Don't want to? Me neither, but I'm forced to see the horrible results every day. On the first day of school Ms. Pal handed out her cellphone number. She told us if there was "a really nasty science prob we needed help with" just to drop her a text. Reading between the lines this translated to, "Please call me and ask me to see a movie with you and your friends." Now, call me a traditionalist but I'm disarmed whenever my teachers show more skin than I do. Also when they wear gold toenail polish. I observed this last piece of information when, after telling a charming story about the effects of a chemical spill, my teacher waggled her foot at us. The next day of class I found my teacher sitting at her desk surrounded by the male students of my class. Just before I sat down I heard, "You're lactose intolerant? That's so cool! I have a cousin who's lactose intolerant too!" Huh, since when is the inability to digest dairy products cool?

Thursday, September 17, 2009

A Girl Can Dream

My taste in guys has always been a bit on the terrifying side. It all started when I was a baby. My parents gave me a book on museum art to learn about color and shapes. You know, to enrich me. Well this may not have been their initial purpose, but I fell madly in love with the boys in this painting.

I loved these people.

Did I mention that the last page of the book was partially eaten? Yeah, I was already weird at book chewing age. Well a relative of mine gave my mom some dishes. My mom put them in a box to save them for when I was older. When she told me about this I grabbed a writing utensil and got to work. I drew myself and Pugsley from the Addams Family on the box. I guess I envisioned our future marriage, and getting the dishes out to serve severed hands to my Mother-in-Law Morticia.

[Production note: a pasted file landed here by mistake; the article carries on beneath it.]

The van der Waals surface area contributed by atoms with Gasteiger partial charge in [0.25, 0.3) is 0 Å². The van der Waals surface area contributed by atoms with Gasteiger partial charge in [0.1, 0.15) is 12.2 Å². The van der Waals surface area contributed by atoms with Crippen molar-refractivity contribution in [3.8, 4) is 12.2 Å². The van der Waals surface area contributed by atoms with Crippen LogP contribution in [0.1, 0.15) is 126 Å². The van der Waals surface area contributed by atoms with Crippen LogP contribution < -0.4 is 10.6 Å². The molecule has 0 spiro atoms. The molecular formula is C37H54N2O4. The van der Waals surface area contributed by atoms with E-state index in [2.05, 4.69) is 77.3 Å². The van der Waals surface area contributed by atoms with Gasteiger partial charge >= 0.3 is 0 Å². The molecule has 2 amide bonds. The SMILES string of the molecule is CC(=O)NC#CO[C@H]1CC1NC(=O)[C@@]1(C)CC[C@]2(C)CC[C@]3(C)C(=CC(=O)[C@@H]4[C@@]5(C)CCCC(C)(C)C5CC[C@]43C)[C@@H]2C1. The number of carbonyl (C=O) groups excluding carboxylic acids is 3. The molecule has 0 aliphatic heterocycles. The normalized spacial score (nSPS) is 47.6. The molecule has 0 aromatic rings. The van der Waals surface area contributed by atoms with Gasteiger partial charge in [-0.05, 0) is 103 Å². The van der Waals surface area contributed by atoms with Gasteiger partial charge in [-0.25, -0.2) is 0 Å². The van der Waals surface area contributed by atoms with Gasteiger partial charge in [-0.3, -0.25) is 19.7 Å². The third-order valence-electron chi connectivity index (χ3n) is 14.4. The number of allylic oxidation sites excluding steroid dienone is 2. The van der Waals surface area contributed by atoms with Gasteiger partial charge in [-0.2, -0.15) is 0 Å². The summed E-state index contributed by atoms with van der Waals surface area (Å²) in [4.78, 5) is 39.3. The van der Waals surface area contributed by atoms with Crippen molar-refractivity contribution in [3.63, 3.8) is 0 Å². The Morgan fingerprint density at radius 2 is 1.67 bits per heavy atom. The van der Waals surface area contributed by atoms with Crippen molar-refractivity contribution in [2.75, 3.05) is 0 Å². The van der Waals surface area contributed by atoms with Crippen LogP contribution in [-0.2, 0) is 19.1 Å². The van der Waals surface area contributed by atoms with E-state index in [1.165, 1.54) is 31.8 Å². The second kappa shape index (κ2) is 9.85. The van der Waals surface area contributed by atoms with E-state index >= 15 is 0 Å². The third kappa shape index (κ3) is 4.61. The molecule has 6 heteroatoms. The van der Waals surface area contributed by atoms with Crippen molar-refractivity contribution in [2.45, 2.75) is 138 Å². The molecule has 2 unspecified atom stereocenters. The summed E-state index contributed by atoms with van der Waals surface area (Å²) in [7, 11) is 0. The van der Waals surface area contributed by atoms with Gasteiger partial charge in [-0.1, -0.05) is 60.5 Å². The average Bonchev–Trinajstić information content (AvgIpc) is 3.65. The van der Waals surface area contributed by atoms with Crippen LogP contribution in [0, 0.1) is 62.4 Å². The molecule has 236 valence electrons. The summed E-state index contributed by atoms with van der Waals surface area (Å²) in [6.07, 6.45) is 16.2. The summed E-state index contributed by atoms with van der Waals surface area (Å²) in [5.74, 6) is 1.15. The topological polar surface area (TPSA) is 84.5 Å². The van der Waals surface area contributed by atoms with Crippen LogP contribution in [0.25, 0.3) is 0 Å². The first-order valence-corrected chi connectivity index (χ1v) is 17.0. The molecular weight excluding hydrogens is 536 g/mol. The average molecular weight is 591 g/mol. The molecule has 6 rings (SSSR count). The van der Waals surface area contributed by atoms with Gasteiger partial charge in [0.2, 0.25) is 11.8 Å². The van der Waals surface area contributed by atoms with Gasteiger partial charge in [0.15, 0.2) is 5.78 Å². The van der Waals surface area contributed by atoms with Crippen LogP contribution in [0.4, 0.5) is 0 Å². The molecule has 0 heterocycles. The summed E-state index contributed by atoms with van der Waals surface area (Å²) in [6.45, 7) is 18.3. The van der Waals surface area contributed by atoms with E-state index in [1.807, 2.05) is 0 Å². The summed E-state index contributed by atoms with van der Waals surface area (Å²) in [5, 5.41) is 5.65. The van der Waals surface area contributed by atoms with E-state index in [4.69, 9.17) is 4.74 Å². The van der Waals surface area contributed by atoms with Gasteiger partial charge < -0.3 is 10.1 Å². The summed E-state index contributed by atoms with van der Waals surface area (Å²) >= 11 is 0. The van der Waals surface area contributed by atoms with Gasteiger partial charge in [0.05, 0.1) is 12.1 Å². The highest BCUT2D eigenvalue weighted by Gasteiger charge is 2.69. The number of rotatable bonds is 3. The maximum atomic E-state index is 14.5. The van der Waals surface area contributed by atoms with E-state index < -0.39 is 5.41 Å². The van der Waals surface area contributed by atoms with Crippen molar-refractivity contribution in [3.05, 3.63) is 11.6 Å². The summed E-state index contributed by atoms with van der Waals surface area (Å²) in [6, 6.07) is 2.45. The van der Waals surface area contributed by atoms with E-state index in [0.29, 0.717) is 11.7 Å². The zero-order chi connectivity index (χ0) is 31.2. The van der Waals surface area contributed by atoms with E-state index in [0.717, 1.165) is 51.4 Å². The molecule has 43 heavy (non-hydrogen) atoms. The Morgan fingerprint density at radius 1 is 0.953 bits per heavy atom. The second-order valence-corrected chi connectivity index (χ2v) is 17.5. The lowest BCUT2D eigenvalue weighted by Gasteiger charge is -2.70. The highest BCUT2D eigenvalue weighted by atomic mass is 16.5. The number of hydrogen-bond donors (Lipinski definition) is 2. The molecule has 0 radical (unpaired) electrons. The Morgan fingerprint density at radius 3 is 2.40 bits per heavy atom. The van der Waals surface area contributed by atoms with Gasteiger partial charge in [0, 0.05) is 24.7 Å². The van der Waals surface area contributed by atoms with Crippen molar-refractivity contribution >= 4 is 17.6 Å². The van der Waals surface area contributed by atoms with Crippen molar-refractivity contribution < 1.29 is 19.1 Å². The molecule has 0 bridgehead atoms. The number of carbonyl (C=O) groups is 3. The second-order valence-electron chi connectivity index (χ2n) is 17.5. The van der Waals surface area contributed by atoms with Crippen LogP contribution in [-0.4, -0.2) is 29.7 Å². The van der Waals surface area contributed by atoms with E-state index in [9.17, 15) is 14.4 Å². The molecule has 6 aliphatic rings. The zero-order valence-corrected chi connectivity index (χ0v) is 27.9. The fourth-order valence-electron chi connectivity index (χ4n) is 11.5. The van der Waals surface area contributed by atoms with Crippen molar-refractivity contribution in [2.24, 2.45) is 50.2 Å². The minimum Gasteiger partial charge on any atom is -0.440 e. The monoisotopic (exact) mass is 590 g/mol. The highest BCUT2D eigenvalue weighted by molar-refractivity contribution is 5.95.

I was romantically interested in him.

Then came a string of historically significant boyfriends. First I liked Christopher Columbus. Only because he was really cute on my Carmen Sandiego computer game. Then I liked Johannes Gutenberg, of the printing press fame. Then one night in Kindergatrten I woke my parents up because I had to talk about Cosmonaut Cutie, Yuri Gargarin. The next day when my mom was dropping me off at school she approached the teacher.
"Lulu might be a little tired today, she was up late last night talking all about Yuri Gargarin."
"Would she like to talk to the class about him?" my teacher asked.
This is actually the best response I could have hoped for. I am so glad I went to a Montessori.

I liked somebody who had two beards.

I'm glad to report that the tradition of weirder crushes continues. I've mostly moved on to political pundits. Around 94% of MSNBC's on air talent is referred to as my boyfriend. Peanut wasn't spared the weird either. On a recent trip to Washington D.C. we took a tour of the capital building. My brother only spoke up twice. Once to ask if Nancy Peolosi was in the building. The second time to ask where her office was and if we could go in.

Not that I'm in any position to judge, but really?

I guess while my peers are doodling "Mrs. Zac Effron" on their notebooks, I'm just watching C-SPAN and sighing.

Wednesday, September 16, 2009

I Am a Secret Agent.

This is me


So in my family our everyday Juno-eque speech has become a sort of secret code. I became in on it as a toddler.

We call these "Butt Rolls"